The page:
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Pardon the Education - How to Know When a Subscription Loyalty Model is Right for Your Brand

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By: Bill Hanifin, CLMP™ |

Posted on January 3, 2024

Executive interview with Carlos Dunlap-Beard, CLMP™, VP Business Development & Loyalty Strategy, ebbo

This is the second in a series covering everything you need to know about Subscription and Premium Loyalty. Subscription programs have been in the market for many years, with Best Buy launching the first recognized loyalty program with a membership fee in 2003. Barnes and Noble followed and then, of course, Amazon launched Prime in 2005.

A subscription loyalty model packages multiple benefits for customers into one program and charges a membership fee to enjoy those benefits. In case you are wondering, the key differentiator between a membership model and a subscription loyalty model is that in a membership model a customer must enroll and pay a fee to gain access to a retailer at all (Costco, Sam’s Club), whereas in the subscription model, customers must enroll and pay a fee to receive the special benefits of the program, but otherwise has access to the retailer’s good and services.

In Part One of this series, we interviewed Carlos Dunlap, VP Business Development & Loyalty Strategy, ebbo to get an understanding of the essential elements of the topic. Carlos is vastly experienced in this business and is entertaining as well as informative in describing the Truth of Subscription and Premium Loyalty.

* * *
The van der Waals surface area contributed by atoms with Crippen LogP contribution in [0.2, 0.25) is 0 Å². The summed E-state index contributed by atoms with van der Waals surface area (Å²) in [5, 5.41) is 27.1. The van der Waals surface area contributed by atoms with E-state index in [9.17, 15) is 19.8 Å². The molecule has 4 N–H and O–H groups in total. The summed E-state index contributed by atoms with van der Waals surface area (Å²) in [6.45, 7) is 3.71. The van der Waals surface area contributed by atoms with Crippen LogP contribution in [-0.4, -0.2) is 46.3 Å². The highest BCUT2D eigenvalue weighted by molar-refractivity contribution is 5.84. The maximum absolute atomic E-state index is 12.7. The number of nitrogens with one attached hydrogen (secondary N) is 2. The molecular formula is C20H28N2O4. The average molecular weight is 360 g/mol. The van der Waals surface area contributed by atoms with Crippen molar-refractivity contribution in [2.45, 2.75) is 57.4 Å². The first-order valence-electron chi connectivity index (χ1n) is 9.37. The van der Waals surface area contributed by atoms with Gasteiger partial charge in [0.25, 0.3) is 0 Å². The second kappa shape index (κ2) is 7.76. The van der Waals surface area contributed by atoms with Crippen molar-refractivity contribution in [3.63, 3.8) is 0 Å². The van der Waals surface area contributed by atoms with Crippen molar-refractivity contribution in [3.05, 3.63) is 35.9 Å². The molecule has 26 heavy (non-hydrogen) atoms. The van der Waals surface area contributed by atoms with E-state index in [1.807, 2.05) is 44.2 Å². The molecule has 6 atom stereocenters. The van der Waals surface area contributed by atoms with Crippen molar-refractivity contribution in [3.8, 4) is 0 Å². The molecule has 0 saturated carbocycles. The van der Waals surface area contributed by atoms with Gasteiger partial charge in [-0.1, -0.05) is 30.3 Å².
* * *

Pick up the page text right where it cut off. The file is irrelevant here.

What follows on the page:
In this interview, Carlos talks with Bill Hanifin, CEO Wise Marketer Group about how to determine if Subscription loyalty is right for your brand. In our Pardon the Education format, we handle five questions for three minutes each in rapid fire succession:

  1. When you sit down with a brand, what are the first three questions you would ask to understand if their business could benefit from premium loyalty?
  2. For the listeners, if they are trying to self-assess without talking with you, what are the starter questions they should be asking themselves? Are they different from the ones you just mentioned? Why?
  3. If you get the right answers, I assume you need to gather data to continue with your assessment. What information do you typically request from a brand to go further with your analysis?
  4. Let's say you have all signals pointing to a good opportunity for a brand to benefit from premium loyalty. And you've got your data. What kind of "loyalty math" are you doing at that point, and can you share the most important outputs from running your models?
  5. If the model shows potential for financial benefit for the brand, what do you do next? How do you assess the risk, if any, of taking a plan to trial and is there a way to forecast the future impact of premium loyalty on the business with high levels of certainty?

This interview is full of information you need to make a good decision about whether subscription loyalty is right for you. It’s fast-paced and fun, as you would expect in talking with Carlos. Enjoy.

Editor’s Note

Didn’t get enough from this interview? Want to ask some questions to help you make decisions? Carlos is available to help you bring clarity on how these concepts can help make your loyalty program a profit center. Connect with Carlos here.

Stay. Loyal. Always.